Our life is frittered away by detail. Simplify, simplify, simplify! I say, let your affairs be as two or three, and not a hundred or a thousand; instead of a million count half a dozen, and keep your accounts on your thumb-nail.
- Walden, by Henry David Thoreau
Thoreau was right. You really want to cut down on the amount of things in your life, especially material posessions that you've purchased in the hope that they will make your life better or more enjoyable. Still, there are some items that truly have (at least I think they have) made our world a little bit sunnier.
You probably shouldn't own all of these things, but rather if you're shopping for something else like these items maybe put this into your calculus that it's met the Rebel Heart thumbs up seal of approval.
Wrist Watch: Casio Pathfinder
In Jimmy Buffet songs you might hear about throwing away wrist watches and living free. Well, the tide is on a schedule as will be your lookout rotation and you'll be clearing in and out of random ports and they keep schedules.
The PAG240-8 is solar powered and is a mariner's dream in that there's a barometer, including a twelve hour barograph history right on the top left. Glance at your watch and you'll know the time and weather forecast. Press a few buttons and you get sunrise and sunset.
The modification you want to make to this watch is to include the "NATO / Zulu" wrist band and dump the plastic "resin" band it comes with. You can wear it loose against your hand, tight against your wrist, and it will never accidentally fall off. You'll need to get the wristband and the lugs (a.k.a. strap adaptors), you can read a bit more over here.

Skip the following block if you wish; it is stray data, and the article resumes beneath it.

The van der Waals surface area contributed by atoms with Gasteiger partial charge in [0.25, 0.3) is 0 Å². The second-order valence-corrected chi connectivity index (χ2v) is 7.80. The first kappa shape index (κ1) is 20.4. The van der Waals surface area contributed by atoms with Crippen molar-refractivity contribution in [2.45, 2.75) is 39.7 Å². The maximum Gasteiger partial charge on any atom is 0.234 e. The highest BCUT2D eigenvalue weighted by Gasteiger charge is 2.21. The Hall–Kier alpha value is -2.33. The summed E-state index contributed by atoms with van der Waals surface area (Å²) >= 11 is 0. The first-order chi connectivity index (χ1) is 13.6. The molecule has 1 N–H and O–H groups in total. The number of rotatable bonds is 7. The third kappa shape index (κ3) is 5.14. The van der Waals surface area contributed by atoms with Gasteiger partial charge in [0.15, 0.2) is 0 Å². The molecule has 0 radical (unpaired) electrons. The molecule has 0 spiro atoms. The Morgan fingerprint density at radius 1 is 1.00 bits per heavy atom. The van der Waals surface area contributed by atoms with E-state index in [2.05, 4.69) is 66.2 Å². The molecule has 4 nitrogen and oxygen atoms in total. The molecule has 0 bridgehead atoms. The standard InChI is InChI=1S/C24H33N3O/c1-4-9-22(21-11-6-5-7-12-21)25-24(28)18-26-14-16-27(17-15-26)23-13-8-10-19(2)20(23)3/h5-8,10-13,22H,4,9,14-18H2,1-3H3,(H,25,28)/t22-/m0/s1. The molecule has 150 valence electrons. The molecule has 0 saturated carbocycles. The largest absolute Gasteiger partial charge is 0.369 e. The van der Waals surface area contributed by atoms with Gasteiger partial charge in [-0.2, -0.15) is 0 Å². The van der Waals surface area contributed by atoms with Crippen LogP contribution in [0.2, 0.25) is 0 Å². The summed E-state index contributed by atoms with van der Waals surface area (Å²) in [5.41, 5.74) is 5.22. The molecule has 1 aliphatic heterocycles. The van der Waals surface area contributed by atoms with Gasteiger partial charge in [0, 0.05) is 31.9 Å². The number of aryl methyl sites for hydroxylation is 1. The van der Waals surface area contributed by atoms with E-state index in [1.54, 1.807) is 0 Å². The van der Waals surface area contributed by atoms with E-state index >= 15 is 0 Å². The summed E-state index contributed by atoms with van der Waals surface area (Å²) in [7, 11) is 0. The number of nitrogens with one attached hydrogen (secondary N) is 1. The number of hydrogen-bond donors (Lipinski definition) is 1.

Utility Knife: Cold Steel Recon
We have plenty of knives onboard: a rigging knife, a filet knife, butter knives, ceramic galley knives, and some small pocket knives. Hell, we even have a cutlass.
But the Cold Steel Recon is my default knife that I'd take nearly anywhere with me. It's sturdy, sharp, tough, and as a bonus looks like a murder weapon. A little big for the back pocket, it generally sits in my backpack or underway in my deck back tucked under the dodger.
Reading: Amazon Kindle
There are sill paper books onboard Rebel Heart, but the vast majority of our reading time is spent on our Kindles. We opted for the 3G with keyboard model, but really any of the dedicated reader models (not Kindle Fire) would be great.
We also got a hemp cover which feels good in the hands and does a decent job of protected the device.
And as a wink wink nudge nudge I happen to know a guy who has 20K Kindle eBooks (not just open source stuff) and lots of sailing books so maybe ask me about it if you see me around somewhere.
The Kindle doesn't have a light so get a little one to go with it.
I survived a summer in the Sea of Cortez, including doing physical labor outdoors mid day and walking for miles. Baja is hot, and the number of vessel crews summering over can be numbered in the dozens.
My Sol Cool shirt kicks ass for several reasons. First, it keeps the sun off your skin, especially your forearms which tend to burn the most. Second, you can rinse it in fresh water and wear it the next day with a barely noticeable odor. Lastly, you can soak it in Permethrin, rendering it as a potent insect shield for months.
Wearing sunblock and bug screen every day as a course of business sucks. Initially in the tropics I was stunned at locals wearing long sleeves and pants but when you calculate in the bugs and solar radiation, it's the only way to fly if you don't want to get eaten alive and look like a burned out piece of leather.